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4 Strategies to Improve the Patient Experience

Marianne Aiello, for HealthLeaders Media, May 9, 2012

"For many healthcare workers, the patient experience is about clinical health outcomes, but for the healthcare consumer, it is about the levels of comfort and customer satisfaction that determine whether it is a positive patient experience," Short says. "Marketers need to be present and involved in designing the patient experience from parking, to driving away after discharge, to keep the voice of the healthcare consumer in the conversation."

3.Improve staff communication
Staff attitudes, from disengaged desk workers to pressed-for-time caregivers, has a profound impact on the patient experience. The first step toward correcting any unsavory behaviors is education. Many staff may not realize that the way they are acting has such an impact on the patient's satisfaction and perception of their care.

You can "inspire frontline patient care staff through simple, ongoing quality and satisfaction communications that praise their efforts and challenge them to improve," DeSanto said. Also, "develop simple training and motivational materials to help improve performance in areas that have low satisfaction ratings."

Furthermore, it's important to report individual successes and overall progress in improving the patient experience to staff members, as well as patients and the hospital community.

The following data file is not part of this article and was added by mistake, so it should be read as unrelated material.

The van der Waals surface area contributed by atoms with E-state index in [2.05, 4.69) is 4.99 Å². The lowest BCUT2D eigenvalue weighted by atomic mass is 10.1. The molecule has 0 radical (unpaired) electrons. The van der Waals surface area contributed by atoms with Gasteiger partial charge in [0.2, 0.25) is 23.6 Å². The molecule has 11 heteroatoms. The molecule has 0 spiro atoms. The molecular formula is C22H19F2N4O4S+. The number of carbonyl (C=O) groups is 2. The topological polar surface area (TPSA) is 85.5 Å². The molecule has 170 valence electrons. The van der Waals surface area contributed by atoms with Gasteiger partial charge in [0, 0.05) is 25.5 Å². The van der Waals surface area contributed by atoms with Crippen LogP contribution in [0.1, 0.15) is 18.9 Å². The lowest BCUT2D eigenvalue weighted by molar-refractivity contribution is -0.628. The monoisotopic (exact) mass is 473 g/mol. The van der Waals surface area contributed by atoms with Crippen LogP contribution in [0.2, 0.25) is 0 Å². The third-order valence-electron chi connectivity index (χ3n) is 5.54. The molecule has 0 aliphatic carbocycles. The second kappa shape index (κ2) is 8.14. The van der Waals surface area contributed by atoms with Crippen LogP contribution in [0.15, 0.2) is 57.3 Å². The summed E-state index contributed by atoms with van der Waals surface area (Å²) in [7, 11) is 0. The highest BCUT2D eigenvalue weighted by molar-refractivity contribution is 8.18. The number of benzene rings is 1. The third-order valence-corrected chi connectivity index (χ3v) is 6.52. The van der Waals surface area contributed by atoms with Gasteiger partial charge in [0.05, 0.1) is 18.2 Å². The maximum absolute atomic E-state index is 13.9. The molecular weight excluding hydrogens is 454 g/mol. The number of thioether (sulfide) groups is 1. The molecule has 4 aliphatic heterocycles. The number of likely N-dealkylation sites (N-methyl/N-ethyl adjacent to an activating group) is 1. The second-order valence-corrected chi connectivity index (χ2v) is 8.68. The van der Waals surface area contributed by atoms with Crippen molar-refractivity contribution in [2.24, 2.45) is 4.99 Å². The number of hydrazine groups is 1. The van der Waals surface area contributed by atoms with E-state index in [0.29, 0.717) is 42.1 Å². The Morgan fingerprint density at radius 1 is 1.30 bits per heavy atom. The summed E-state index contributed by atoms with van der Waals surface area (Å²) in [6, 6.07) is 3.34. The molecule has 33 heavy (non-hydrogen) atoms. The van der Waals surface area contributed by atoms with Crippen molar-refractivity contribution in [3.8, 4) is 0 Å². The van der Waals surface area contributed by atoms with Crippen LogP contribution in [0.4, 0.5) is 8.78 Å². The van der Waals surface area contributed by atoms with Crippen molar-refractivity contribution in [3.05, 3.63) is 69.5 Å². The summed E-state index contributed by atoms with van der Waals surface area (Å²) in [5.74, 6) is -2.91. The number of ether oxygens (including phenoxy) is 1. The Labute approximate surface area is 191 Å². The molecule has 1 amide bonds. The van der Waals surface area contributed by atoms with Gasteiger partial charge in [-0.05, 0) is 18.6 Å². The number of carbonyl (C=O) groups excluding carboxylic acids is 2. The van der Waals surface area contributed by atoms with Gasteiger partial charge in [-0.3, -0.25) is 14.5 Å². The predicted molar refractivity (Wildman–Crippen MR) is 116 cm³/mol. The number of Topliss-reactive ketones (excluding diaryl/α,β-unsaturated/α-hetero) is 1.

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3 comments on "4 Strategies to Improve the Patient Experience"


Kristin Baird, RN, BSN, MHA (5/17/2012 at 8:53 PM)
I agree that marketers should be involved, but they are often kept at arm's length from operations. Some of the most patient-centric organizations I've worked with have marketers taking the lead on the patient experience. Savvy marketers have seen the light and realize the strong connection between marketing and the patient experience. In fact, some forward-thinking healthcare marketers are insisting on conducting mystery shopping on service lines prior to launching any advertising campaigns. The rationale being that if the product (service) is not truly ready for market, they won't spend advertising dollars promoting a service line that doesn't live up to the promise.

Margaret Fleming (5/10/2012 at 1:26 PM)
Educating the patient is not communication. Harper's List once stated that 18 seconds! is the average time a patient may speak without being interrupted by a doctor. The patient's felt needs, unanswered requests, and real complaints are the other half of the equation. On my very worst days at the local hospital, NO ONE asked me how I was doing. By contrast, my primary doctor is an ongoing source of focused, effective care based on listening.

Erick Kinuthia (5/9/2012 at 3:22 PM)
Interesting topic. Every department in an organization has an obligation and a role to play in the organization. This is the same case for marketing staff in a hospital. They should aid the hospital to attain its targets through social media. Erick Kinuthia Team MDwebpro